McClean, Lennon, Matic & 2018’s Poppycock
So, the “poppy season” and the wearing mass-debate about (not) wearing poppies is over for a… few weeks.
Of course, a poppy “season” defies logic; a commemoration with origins in one specific minute of one specific hour on one specific day in one specific month which, Christmas-like, seems to start earlier every year, thanks to increasing militarism, virtue-signalling and the idea that ‘bigger-means-better’; compare Manchester United’s 25th and 50th anniversaries commemorations of the 1958 Munich air disaster.
The logical progression of this was the garishly-gargantuan poppy on the pitch before Remembrance Sunday’s Manchester derby at the Etihad Stadium and the poignant, haunting list on the big screens of City’s war fallen. However, one poppy season tradition sounded mercifully absent. If anyone booed United midfielder Nemanja Matic on Sunday, it was more likely to be for his atrocious defending for City’s third, clinching goal than for his poppy-less shirt.
Matic’s stance (the poppy one, not his stance while Ilkay Gundogan nipped past him to score) initially garnered some of the vitriol meted out to Irish international James McClean since 2012 (two years after poppied football shirts became a Premier League norm) for the same stance. But the differing scales of vitriol seemed to quantify to what extent ‘other reasons’ were at play.
This was Matic’s first poppy-less season. He posted his reasoning on Instagram, having stirred keyboard warriors into mis-spelling various tirades by going poppy-less at Bournemouth on 3rd November: “For me (the poppy) is only a reminder of an attack that I felt personally as a young, frightened 12-year-old boy living in Vrelo, as my country was devastated by the bombing of Serbia in 1999.”
Matic determined not to offend or “undermine the poppy as a symbol of pride within Britain.” He recognised “why people wear” them, respected “everyone’s right to do so,” and offered “total sympathy for anyone who has lost loved ones due to conflict.” He acknowledged that he wore poppies previously but “we are all a product of our own upbringing…on reflection I now don’t feel it is right for me.” And he “hoped…everyone understands my reasons now that I have explained them.”
It was a forlorn hope in respect of fans who would “drop him” so he would “never play gor utd again #nosurrender” and believed that “British involvement in Kosovo” was “no excuse” as it had “nothing to do with remembering those who gave they life in 2 World Wars. #DISGRACE.”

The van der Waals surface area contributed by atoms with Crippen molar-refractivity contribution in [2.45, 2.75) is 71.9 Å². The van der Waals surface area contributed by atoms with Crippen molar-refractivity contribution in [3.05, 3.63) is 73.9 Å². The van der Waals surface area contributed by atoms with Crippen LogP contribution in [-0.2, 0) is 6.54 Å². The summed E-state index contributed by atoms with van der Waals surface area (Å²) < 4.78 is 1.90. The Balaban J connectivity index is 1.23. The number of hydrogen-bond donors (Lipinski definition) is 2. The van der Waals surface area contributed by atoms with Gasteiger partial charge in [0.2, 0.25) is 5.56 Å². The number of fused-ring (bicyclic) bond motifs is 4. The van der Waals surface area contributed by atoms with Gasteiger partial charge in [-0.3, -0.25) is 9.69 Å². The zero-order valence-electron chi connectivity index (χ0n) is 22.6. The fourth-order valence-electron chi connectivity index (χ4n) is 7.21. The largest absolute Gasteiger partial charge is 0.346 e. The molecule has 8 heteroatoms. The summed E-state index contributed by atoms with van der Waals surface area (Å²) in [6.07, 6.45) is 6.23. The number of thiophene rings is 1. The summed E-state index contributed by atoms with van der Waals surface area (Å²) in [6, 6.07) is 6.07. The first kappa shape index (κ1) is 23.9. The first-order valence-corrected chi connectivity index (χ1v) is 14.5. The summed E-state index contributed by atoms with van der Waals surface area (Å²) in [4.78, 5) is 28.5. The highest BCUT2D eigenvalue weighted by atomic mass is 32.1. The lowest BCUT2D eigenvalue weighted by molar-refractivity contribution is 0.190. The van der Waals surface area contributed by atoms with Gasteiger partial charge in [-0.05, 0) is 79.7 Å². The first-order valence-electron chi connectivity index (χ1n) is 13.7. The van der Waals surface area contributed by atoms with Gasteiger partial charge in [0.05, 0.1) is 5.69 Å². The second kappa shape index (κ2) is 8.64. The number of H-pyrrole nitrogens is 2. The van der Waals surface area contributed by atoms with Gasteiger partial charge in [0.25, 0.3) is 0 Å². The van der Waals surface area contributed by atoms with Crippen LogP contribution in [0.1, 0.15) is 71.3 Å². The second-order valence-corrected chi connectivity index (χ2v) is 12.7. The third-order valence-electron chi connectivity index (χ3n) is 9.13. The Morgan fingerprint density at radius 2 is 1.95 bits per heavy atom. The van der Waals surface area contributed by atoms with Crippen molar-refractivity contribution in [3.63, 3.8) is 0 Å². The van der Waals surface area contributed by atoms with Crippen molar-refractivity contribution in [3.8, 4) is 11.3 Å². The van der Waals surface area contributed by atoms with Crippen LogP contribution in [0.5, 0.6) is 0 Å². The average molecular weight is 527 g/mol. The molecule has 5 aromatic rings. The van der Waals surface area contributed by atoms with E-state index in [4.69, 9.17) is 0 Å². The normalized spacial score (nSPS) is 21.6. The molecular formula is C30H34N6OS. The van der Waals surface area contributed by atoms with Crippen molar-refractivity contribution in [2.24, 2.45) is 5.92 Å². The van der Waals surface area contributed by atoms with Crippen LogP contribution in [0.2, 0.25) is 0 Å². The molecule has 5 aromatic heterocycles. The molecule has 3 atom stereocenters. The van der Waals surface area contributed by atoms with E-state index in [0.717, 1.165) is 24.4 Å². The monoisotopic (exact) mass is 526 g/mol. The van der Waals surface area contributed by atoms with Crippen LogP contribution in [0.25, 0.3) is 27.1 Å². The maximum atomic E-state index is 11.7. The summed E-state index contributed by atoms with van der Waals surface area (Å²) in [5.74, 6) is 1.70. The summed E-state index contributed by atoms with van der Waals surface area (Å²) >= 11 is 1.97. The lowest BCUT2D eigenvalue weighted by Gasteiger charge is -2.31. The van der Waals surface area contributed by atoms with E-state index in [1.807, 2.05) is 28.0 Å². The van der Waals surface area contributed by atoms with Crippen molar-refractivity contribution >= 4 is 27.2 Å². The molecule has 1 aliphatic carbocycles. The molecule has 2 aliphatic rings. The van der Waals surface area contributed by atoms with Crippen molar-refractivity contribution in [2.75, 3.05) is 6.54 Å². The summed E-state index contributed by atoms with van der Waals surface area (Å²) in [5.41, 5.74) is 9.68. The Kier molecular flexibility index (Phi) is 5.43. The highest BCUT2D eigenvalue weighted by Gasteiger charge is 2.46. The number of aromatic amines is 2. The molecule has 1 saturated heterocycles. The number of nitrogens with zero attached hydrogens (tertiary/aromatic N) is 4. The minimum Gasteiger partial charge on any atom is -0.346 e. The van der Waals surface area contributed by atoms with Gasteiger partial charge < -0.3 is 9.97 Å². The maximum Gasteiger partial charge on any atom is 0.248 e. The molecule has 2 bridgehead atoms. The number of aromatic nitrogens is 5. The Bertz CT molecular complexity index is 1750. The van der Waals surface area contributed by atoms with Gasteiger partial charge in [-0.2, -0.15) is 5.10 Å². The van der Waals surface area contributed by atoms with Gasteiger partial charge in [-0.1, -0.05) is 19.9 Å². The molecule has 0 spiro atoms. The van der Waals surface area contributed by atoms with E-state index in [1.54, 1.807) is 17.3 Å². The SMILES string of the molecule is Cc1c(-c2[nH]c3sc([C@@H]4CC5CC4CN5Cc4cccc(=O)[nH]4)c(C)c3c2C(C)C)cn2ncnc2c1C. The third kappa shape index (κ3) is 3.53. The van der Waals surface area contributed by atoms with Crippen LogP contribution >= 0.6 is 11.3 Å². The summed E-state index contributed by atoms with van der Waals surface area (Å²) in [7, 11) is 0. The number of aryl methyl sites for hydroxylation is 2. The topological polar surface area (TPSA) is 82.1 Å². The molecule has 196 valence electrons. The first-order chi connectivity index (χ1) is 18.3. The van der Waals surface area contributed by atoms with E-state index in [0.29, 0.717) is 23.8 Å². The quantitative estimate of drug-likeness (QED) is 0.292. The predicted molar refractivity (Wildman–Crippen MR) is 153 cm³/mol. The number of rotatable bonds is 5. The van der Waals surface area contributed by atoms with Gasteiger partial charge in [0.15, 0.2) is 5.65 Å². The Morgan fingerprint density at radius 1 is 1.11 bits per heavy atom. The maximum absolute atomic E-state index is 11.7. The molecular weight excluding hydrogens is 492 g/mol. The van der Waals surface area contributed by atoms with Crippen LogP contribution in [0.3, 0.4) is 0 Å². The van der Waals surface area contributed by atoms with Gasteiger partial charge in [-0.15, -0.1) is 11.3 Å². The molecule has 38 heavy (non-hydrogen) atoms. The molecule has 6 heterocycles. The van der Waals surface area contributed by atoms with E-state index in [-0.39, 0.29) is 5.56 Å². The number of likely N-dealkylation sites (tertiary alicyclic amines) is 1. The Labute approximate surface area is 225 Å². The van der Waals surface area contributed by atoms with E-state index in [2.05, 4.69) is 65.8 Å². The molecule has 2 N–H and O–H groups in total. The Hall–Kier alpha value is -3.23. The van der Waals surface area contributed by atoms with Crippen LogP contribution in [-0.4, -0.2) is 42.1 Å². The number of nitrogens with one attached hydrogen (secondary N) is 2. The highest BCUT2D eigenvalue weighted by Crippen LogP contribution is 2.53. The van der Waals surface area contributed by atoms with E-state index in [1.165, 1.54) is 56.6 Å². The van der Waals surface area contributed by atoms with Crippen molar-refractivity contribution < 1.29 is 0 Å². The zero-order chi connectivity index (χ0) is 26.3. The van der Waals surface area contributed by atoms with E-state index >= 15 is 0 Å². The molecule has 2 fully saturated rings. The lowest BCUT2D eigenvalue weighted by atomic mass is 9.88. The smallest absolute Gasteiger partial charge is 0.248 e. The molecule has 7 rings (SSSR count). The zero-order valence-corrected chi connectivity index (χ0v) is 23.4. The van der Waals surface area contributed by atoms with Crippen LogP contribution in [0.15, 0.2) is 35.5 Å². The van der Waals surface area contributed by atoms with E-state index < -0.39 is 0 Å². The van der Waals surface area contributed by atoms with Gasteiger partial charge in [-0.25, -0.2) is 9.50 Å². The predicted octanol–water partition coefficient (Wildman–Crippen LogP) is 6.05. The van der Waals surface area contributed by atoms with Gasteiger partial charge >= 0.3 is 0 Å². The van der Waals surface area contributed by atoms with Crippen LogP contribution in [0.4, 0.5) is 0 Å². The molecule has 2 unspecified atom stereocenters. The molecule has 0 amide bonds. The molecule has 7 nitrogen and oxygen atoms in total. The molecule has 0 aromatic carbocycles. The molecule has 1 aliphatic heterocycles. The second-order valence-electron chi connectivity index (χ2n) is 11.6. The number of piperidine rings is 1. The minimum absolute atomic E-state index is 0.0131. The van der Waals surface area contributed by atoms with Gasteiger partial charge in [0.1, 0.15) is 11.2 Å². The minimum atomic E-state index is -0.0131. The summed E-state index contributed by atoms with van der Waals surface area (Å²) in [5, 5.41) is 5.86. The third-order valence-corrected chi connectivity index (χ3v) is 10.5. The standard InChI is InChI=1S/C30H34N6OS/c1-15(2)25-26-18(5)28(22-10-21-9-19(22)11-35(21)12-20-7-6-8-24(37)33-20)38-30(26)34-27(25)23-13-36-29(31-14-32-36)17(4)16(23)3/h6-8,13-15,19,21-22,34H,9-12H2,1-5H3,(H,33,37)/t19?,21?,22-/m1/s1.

But it worked generally. And while Matic’s poppy-less shirt had Sky commentator Martin Tyler sanctimoniously preaching about those who ‘gave’ their lives to allow Matic such ‘freedom,’ Sky’s effects mics picked up little from the crowd, City fans giving out inadvisable “oles” with half-an-hour left, United fans pondering the creative deficit in a Matic/Herrera/Fellaini midfield trio.
However, McClean received the usual sh*te from opposition fans. And, this season, fans of his own club, Stoke City, joined in, sending death threats to his family and “abusive packages” to him at Stoke’s training ground. Indeed, his manager Gary Rowett was moved by the “stuff” McClean had “been sent in the post which I’ve seen recently from fans,” to tell the Stoke Sentinel newspaper that he could “understand in a way why he reacts.”
McClean reacted on Instagram to the torrents of abuse from Stoke fans by the players’ tunnel as he left the pitch after the recent 0-0 home draw with Middlesbrough. While thanking fans “that are actually educated and support me,” he condemned the “uneducated cavemen” who “sing their anti-Irish song each game and call me a fenian this and that. I am a PROUD FENIAN, no c**t will ever change that, so sing away.”
National press-published footage of the abuse was bleeped into virtual Morse Code. But McClean was “dealt with under the terms of the club’s disciplinary procedure” (although Stoke didn’t say if there was any punishment) for HIS one-swearie post, the FA mumbled something about investigating him for that swearie and the fans’ epithets attracted no such formal attention.
There has been a reluctance to address the differing response to Matic and McClean. To her credit, Kelly Welles asked the key question in a New Statesman magazine article Footballers have a right to dissent from the poppy narrative: “Most fans seem to have accepted (Matic’s) reasons and moved on. So why is James McClean still receiving hate parcels?” But she bottled the answer, citing McClean’s “pride in his nationality,” but thinking it “far more likely that Matic’s statement was accepted because of its tone, far less confrontational than McClean’s and arguably more conscious of fans’ sensibilities.”
This was true of his Instagram response. But his statement last month, the proper comparator, read: “Many people won’t agree with my decision or even attempt to gain an understanding of why I don’t wear a poppy. I accept that but I would ask people to be respectful of the choice I have made, just as I’m respectful of people who do choose to wear a poppy,” Pretty much identical to Matic’s “tone,” yet few, if any, fans “accepted (McClean’s) reasons and moved on.”
And three years ago, after three years’ abuse, McClean said: “People say I am being disrespectful but don’t ask why I choose not to wear it. If the poppy was simply about World War One and Two victims, I’d wear it without a problem… every day of the year. (But) it stands for all the conflicts that Britain has been involved in. Because of the history where I come from in Derry (referring to ‘Bloody Sunday, 30th January 1972), I cannot wear something that represents that.” The poppy was a “reminder of an attack,” in other words. Matic’s words.